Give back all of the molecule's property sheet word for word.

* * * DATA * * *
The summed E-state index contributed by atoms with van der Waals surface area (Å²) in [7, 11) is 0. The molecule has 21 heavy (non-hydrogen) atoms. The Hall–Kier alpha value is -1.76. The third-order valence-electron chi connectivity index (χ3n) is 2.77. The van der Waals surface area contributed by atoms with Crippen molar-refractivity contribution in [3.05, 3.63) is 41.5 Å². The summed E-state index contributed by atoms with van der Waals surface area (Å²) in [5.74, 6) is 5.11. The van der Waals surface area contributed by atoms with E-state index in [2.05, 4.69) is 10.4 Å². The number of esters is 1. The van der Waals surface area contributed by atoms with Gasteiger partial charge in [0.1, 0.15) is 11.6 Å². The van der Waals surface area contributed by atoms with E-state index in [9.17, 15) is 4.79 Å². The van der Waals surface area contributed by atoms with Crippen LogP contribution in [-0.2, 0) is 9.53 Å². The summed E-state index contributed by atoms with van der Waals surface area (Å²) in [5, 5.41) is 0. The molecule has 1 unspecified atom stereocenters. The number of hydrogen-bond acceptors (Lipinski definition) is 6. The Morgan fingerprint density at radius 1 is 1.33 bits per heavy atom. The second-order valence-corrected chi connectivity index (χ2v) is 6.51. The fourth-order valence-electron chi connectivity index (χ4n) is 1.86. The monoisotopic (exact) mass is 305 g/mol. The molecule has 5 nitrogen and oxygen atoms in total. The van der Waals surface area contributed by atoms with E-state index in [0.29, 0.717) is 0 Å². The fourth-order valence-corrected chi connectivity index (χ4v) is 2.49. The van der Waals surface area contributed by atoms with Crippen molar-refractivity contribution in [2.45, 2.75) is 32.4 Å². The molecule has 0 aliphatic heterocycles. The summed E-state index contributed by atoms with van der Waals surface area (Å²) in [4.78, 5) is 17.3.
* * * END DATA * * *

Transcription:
The summed E-state index contributed by atoms with van der Waals surface area (Å²) in [7, 11) is 0. The molecule has 21 heavy (non-hydrogen) atoms. The Hall–Kier alpha value is -1.76. The third-order valence-electron chi connectivity index (χ3n) is 2.77. The van der Waals surface area contributed by atoms with Crippen molar-refractivity contribution in [3.05, 3.63) is 41.5 Å². The summed E-state index contributed by atoms with van der Waals surface area (Å²) in [5.74, 6) is 5.11. The van der Waals surface area contributed by atoms with E-state index in [2.05, 4.69) is 10.4 Å². The number of esters is 1. The van der Waals surface area contributed by atoms with Gasteiger partial charge in [0.1, 0.15) is 11.6 Å². The van der Waals surface area contributed by atoms with E-state index in [9.17, 15) is 4.79 Å². The van der Waals surface area contributed by atoms with Crippen LogP contribution in [-0.2, 0) is 9.53 Å². The summed E-state index contributed by atoms with van der Waals surface area (Å²) in [5, 5.41) is 0. The molecule has 1 unspecified atom stereocenters. The number of hydrogen-bond acceptors (Lipinski definition) is 6. The Morgan fingerprint density at radius 1 is 1.33 bits per heavy atom. The second-order valence-corrected chi connectivity index (χ2v) is 6.51. The fourth-order valence-electron chi connectivity index (χ4n) is 1.86. The monoisotopic (exact) mass is 305 g/mol. The molecule has 5 nitrogen and oxygen atoms in total. The van der Waals surface area contributed by atoms with E-state index in [0.29, 0.717) is 0 Å². The fourth-order valence-corrected chi connectivity index (χ4v) is 2.49. The van der Waals surface area contributed by atoms with Crippen molar-refractivity contribution in [2.45, 2.75) is 32.4 Å². The molecule has 0 aliphatic heterocycles. The summed E-state index contributed by atoms with van der Waals surface area (Å²) in [4.78, 5) is 17.3.